LIFELINE PROFESSIONAL TYRE LEVERS

12g (each) black 3pack £1.99

LifeLine Professional Tyre Levers are a nicely designed set of levers that won’t cause too much concern to your wallet if left on the verge, but offer a sound level of performance at a budget price.

 

Pros: cheap and cheerful and effective.

 

Cons: nothing significant, at this price.

Spec 3.75/5

 

Budget does not mean thoughtless. Splayed to the hand they appear to have an ergonomic-ish design for thumb and ball of hand. The splay also has two slots designed to slip over a spoke, taking the place of a larger notch common on many levers, and not just those of my youth. The tip looks slim, so should be easy to locate under the bead. Just make sure that you locate the first lever roughly half-way between a pair of spokes.

 

Plastic is what you’d expect at this price.

 

The levers clip together for storage.

Performance 4/5

 

They lifted Schwalbe Marathon Supreme 700x32C tyres off with ease. Likewise, Lifeline’s own Essential Armour Commuter tyres. Although neither need it, I’ve used them to lift the tyre back on, too.

Could they survive the Marathon Plus challenge? Well …. drum roll … in short, yes, they could. An old touring bike, well ridden, with notoriously sticky Marathon Plus tyres that have not been removed since Heaven knows when, was selected to provide a stern test. Of course, I squeezed the beading before getting to work. Well, they hooked easily under the bead and lifted it out without much as a flex. They put them back, too, with equal aplomb.

 

Performance overtime may turn out to be a different matter. I’ve lifted twenty tyres off now and there seem to be no ill-effects. Even the my Topeak Shuttle levers lost their point, literally, after too much heavy work. Steel reinforced plastic levers from Edinburgh Bicycles (bought many years ago) continue to do their duty well on all tyres. Bear in mind, too, that we are talking roadside, rather than workshop, duties. 

 

I have not tried them on tubeless set-ups, but then, you hope not to have to. Moreover, we all know that some tyres are tighter fits on some rims than others: reality is not as neat as sizing suggests. However, they did lift LifLline Essential Armour tyres with Tannus Armour on and off very nicely.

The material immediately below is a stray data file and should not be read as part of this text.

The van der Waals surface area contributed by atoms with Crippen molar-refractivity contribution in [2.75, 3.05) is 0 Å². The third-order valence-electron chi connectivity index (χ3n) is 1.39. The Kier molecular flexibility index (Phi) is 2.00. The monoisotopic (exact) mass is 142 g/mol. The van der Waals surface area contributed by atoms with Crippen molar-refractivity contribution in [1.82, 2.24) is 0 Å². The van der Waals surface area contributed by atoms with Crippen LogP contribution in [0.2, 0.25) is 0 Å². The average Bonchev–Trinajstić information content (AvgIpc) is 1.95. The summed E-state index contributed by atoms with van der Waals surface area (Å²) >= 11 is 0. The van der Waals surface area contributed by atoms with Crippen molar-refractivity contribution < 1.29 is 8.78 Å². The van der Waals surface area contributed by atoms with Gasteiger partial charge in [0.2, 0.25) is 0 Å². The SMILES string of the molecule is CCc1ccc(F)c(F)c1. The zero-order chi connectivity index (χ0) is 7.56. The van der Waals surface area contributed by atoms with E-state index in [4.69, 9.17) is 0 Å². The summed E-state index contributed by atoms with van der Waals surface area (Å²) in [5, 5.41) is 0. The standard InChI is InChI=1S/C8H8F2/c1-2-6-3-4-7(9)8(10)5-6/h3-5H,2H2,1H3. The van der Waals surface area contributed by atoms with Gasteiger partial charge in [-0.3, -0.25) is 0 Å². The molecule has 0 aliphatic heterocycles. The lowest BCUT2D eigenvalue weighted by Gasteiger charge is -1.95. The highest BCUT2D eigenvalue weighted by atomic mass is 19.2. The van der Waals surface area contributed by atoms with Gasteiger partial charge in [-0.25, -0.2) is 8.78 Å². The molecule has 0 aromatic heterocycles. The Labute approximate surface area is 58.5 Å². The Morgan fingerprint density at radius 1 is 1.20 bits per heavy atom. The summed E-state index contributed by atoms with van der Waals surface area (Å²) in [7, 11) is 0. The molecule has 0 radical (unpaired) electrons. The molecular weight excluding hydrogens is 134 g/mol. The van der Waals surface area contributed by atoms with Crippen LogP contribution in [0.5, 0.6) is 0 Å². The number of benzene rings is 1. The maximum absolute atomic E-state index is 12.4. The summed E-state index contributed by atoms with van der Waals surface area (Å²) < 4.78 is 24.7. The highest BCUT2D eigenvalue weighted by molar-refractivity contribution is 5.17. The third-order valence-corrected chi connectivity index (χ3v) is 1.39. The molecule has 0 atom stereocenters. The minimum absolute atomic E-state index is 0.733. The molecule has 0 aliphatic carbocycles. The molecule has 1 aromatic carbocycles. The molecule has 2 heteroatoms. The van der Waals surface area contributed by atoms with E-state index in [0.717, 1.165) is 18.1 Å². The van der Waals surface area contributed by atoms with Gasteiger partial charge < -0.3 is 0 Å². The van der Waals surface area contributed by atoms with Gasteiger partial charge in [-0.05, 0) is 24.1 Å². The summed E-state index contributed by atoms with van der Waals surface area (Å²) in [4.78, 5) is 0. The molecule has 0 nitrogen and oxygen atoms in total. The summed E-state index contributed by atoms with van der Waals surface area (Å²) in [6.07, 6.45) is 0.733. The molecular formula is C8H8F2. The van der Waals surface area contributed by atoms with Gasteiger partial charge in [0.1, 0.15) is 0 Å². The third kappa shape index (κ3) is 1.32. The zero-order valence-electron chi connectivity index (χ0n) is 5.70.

Value 4.25/5

 

What do you want for £1.99? Topeak Shuttle levers come in at over £7 – often discounted – whilst most other plastic levers, including from SKS and other reputable manufacturers can match £1.99, but (as far as my Googling goes) only with a discount. So, if you want a light, functional lever, with some nice design points, then you’ll probably not regret the outlay of £1.99.

 

Conclusion

 

Although the thought behind the design struck me immediately, my other first impression was of a set of levers that would do well to survive contact with the first heavily entrenched enemy. In fact. I’ve got a lot of confidence in their general performance. They seem reliable on all the tyres in my fleet. They are now in an on-board tool-kit.

Verdict 4/5 Very good value levers , primarily for roadside use.

 

Steve Dyster

 

http://www.hotlines-uk.com

PUBLISHED APRIL 2020

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The plastic mount should fit most saddle rails, although there may be issues with suspension seat posts.

 

Finally, there’s a light loop and a little reflective detailing.

 

Mounting 3.5/5

 

On the subject of the mount, the Iron Pack range offers a choice of ways to secure the pack to the saddle rails: plastic (TF) or Velcro (DS). Debate can drag on about the merits for road riding, gravel, off-roading etc. Generally, people have their own preference. On the whole, for rougher riding, I prefer a more solid fixture – so I’d go for the TF for off-roading and gravel. On the other hand, the DS may move a little more, but that, to me, is hardly significant with small bags – even when weighed down by tools etc.

 

A quick glance at the TF bracket shows that it is not symmetrical. The groove on one side is slid onto the saddle rail. The whole bracket is then twisted, so that the more rounded corner slides in. Push the whole firmly until it is lodged securely between the rails. No release levers; no hex-head bolts; no Velcro loops; no fuss.The plastic mount should fit most saddle rails, although there may be issues with suspension seat posts.